All writers have periods when they stop writing, when they cannot write, and this is always painful and terrible because writing is like breathing. - Audre Lorde
Paper books are the best. The feel of the paper, the smell of the ink, the weight of the book.
E-books are the best. My e-reader is so convenient, I can take so many book with me in one fine small device and they are ever present.
Yes, the fight is on, since a long time. Reports from Amazon.com show that the number of books sold in e-format outnumbers that of hardcovers and paperbacks combined. Reports here in the Netherlands show a dramatic increase in the sale of e-books and e-readers. E-books are seriously on the rise.
Will paper books disappear? I don’t know. I think it will take a long time before they do, if ever. More and more people will switch to e-books, the more as tablet-devices are becoming more mainstream. Most of them come pre-loaded with an e-book reader program, which makes the step to e-books easier. But there will always be people who favour paper and print. The whole shouting contest on what is the best is a total waste of breath and energy. Use what you prefer and enjoy it. Do not try to convert someone to change their favourite medium. Converting is useless. It is, for me, even an offense. Respect that someone can have a different opinion (and that is not just because of their reading preference). No need to agree with it.
I am an e-book reading kind of person, but I am not going to slap someone on the head with my e-reader. If they return the favour with their favourite 800 page hardcover, they will win that battle, even though there is not a war. After all, it is the joy of reading that counts. Not the medium you use for it.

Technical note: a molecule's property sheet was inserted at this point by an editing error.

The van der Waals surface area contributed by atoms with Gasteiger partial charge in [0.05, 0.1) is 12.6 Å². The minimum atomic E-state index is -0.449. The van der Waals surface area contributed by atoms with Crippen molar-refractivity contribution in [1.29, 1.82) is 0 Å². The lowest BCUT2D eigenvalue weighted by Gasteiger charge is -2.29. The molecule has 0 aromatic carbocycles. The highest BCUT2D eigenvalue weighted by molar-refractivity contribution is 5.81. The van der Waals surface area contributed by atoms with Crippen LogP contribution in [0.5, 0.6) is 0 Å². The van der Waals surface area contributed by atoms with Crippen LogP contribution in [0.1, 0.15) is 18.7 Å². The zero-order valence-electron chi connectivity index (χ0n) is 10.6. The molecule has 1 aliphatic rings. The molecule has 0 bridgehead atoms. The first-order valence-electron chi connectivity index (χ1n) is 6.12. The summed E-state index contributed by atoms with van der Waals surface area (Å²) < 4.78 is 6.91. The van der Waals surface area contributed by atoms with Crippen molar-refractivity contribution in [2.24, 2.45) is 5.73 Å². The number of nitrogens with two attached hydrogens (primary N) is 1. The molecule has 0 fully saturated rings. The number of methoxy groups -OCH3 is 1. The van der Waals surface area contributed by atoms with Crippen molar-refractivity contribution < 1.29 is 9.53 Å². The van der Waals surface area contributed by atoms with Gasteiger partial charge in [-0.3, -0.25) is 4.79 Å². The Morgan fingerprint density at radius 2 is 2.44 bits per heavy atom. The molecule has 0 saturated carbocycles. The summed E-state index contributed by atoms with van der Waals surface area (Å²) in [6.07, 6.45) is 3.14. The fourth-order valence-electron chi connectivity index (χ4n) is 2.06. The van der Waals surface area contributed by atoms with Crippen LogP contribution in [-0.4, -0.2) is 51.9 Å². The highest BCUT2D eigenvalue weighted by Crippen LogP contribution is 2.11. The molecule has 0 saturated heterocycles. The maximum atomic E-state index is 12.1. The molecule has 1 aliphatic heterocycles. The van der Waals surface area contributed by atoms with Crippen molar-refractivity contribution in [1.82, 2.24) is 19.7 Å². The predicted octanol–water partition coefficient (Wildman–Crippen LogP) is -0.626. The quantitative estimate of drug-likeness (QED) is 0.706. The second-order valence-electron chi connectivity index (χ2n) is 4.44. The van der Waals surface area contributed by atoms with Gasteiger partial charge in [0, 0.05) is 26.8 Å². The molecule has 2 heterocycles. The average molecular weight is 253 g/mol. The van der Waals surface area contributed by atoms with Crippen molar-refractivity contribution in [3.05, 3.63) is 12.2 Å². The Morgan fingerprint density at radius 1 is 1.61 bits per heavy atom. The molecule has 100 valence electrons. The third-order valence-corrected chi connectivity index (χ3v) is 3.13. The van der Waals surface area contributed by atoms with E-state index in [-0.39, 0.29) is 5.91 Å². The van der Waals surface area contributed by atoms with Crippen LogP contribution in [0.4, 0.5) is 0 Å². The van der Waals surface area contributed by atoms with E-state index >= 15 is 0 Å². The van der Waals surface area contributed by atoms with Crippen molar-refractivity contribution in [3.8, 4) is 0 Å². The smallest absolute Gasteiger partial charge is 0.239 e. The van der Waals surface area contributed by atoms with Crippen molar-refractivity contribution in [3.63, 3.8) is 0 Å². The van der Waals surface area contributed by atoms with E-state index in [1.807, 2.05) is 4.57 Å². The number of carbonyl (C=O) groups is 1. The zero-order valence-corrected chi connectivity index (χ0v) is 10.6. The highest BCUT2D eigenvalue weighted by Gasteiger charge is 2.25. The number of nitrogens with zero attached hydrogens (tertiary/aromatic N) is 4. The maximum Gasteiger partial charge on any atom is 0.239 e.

And who knows. Modern technology goes fast. Maybe soon there will be e-readers that can emit the smell of ink for people who like that…
I wrote my handfasting vows. An entirely different kind of writing.
It is the kind that makes you think hard and look at life in many other ways. But it is a good kind of writing.
But not to worry, I also added a nice bit to the next Hilda story. 😉
The one thing I dislike about the writing process is the sometimes-loneliness of it all. Readers only get to see the glamour part of a bound book, not some of the agonizing moments one has while constructing it.
– Mary Rodgers
Interestingly enough this is not so for me. I venture into the story together with my characters. They set off, and I tag along, seeing and writing down what mischief they bring about, or what situations they end up in (and how they get out of them again).
My only problem sometimes is that I must work like crazy to keep up with them. (i am very glad I can type fast.)
Writing like Mary Rodgers has not hit me often. I do recall a few times that I knew where I was (in the story) and where I wanted to go, but that it took a while to find the bridge to get there. And to be honest: it is nice to have a break from all these adventures once in a while. 🙂
How does that work for you, dear reader, if you are an author as well?
Sometimes I write a short piece starting from a writing prompt. One of those prompts was “A whisper on the stairs”. As an additional challenge, I decided to write 2 different short pieces on that same prompt. Following is the second one.
Capitalization is the difference between helping your Uncle Jack off a horse, and helping your uncle jack off a horse.
I’ve been contemplating reworking the first Hilda book into a child-safe version.
Basically it should not be a lot of work as the amount of strong language is rather limited. It will probably also become a much better book than the one that is out now, as I have learnt the odd thing about writing (and this is a good thing).
I see a danger though… maybe I want to rewrite the first original as well, if the children’s version comes out nicely. Interesting.
And I wonder… should I find a new name for the witch in the children’s version? I think this is a good idea, as otherwise there can be a lot of confusion around the two books about the same witch…